Friday, September 12, 2014

The Book Ship

Memory is an interesting thing. Today when I was at work I caught a bit of a TV segment on mobile libraries. Basically, busses that drive around full of books. We used to have a mobile library in my city, but I haven’t seen it pulled in up at the park for a while. Maybe we don’t have it anymore.

So, catching a few minutes of that program, I suddenly remembered something similar, but altogether more magical, from my childhood:

A ship full of books.

Maybe a boat. I was about five. It seemed as big as a cargo ship to me, but probably wasn’t. It seemed magical too, but it probably wasn't. 

source

We were living in Arawa at the time – a town that has been pretty much wiped off the map thanks to the civil war in Bougainville – but if there was a ship, it would have come to the port at Kieta. I don’t remember much about the drive to Kieta. Just lots of jungle, and, after a sharp turn, a clearing at the edge of the road with a single hut in it. There were always chickens outside that hut and, sometimes, an old man sitting on a stump outside.

I knew we were halfway to Kieta, or halfway home, when we passed that hut sitting in a clearing carved out of the jungle.

The book ship was special. It was a big deal. I don’t know who ran it – some sort of missionary group, maybe – but to step inside was to feel overwhelmed by choice. I’d never seen so many books. It was probably every book in the world!

There weren’t any book shops in Arawa. The local supermarket – Ples Bilong Sun Kamap – stocked Golden Books, but Golden Books lose their lure quite quickly, don’t they? There’s not much of a challenge in a Golden Book. And the books we got from school weren’t very exciting either. I still hate Sam, Pam, Digger the dog and Nat the cat.

So to step onto a ship full of books – rows and rows of shelves, bigger than any library I could remember – was like stepping into a magical wonderland. It was like a birthday and Christmas all rolled into one. I chose a picture book about cats. I still have it somewhere, even though the dustcover has been torn and the pages are stained and dog-eared. I loved that book so much when I was a kid. Looking back, it’s not the book I love as much as the story of how I got that book – that mysterious ship full of books that arrived one day and was gone the next, vanishing on the glittering blue waters of the Pacific like a dream.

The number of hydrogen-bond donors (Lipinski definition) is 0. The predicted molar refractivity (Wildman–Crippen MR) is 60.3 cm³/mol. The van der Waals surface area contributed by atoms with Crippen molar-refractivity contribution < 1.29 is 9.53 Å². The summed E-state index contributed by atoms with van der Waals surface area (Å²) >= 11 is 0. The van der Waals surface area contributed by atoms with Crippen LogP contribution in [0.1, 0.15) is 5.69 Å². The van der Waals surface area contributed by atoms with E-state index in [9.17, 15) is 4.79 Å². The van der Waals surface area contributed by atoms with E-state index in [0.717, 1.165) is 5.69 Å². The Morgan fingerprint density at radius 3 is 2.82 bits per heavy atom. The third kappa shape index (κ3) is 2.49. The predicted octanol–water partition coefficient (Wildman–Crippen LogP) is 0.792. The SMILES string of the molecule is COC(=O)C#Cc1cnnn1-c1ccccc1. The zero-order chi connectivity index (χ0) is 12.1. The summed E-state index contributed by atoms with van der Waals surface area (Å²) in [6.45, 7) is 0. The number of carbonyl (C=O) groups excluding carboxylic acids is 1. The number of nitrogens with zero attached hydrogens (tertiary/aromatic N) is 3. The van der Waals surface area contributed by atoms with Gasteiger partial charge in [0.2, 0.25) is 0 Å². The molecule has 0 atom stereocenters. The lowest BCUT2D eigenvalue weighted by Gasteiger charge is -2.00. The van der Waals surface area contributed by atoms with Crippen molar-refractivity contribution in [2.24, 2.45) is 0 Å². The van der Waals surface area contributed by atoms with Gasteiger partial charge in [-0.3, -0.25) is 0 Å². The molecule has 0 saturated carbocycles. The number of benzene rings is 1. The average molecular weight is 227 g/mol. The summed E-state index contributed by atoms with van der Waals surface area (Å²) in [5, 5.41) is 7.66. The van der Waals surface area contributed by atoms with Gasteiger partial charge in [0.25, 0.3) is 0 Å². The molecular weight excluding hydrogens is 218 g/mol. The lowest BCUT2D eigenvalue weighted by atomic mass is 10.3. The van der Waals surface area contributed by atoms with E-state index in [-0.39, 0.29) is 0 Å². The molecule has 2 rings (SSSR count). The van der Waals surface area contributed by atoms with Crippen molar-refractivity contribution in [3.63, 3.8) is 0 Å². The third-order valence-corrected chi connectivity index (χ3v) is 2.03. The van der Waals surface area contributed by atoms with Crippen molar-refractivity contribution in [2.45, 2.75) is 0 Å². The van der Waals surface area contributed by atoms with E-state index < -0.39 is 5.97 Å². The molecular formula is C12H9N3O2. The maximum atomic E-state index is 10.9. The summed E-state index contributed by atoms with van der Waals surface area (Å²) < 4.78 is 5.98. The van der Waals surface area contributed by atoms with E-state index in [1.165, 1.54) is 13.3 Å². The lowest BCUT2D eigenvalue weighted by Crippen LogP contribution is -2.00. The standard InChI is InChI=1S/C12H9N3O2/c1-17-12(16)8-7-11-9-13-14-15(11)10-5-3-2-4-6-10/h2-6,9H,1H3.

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And thanks so much to everyone who left a comment on my post about losing Cleo. Seriously, anyone who thinks that online friendships aren't as important as "real" ones, is doing it wrong. My co-writer Jill sent me a picture she took of Cleo when she was visiting Australia last November. It was Cleo sneaking into the guest room wearing her "I love you. Do you have food?" face. 



She wore that face 90% of the time. It worked well for her. 




3 comments:

  1. Such a ship as this would be magical indeed. As a kid I'd of seriously tried to stow away. Heck, even now I'd try to stow away.

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    Replies
    1. Definitely one of those childhood memories I had to look into and try and figure out how much of it was real, and how much was imagination.

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    2. However big the ship really was, I'm sure it felt like discovering this.

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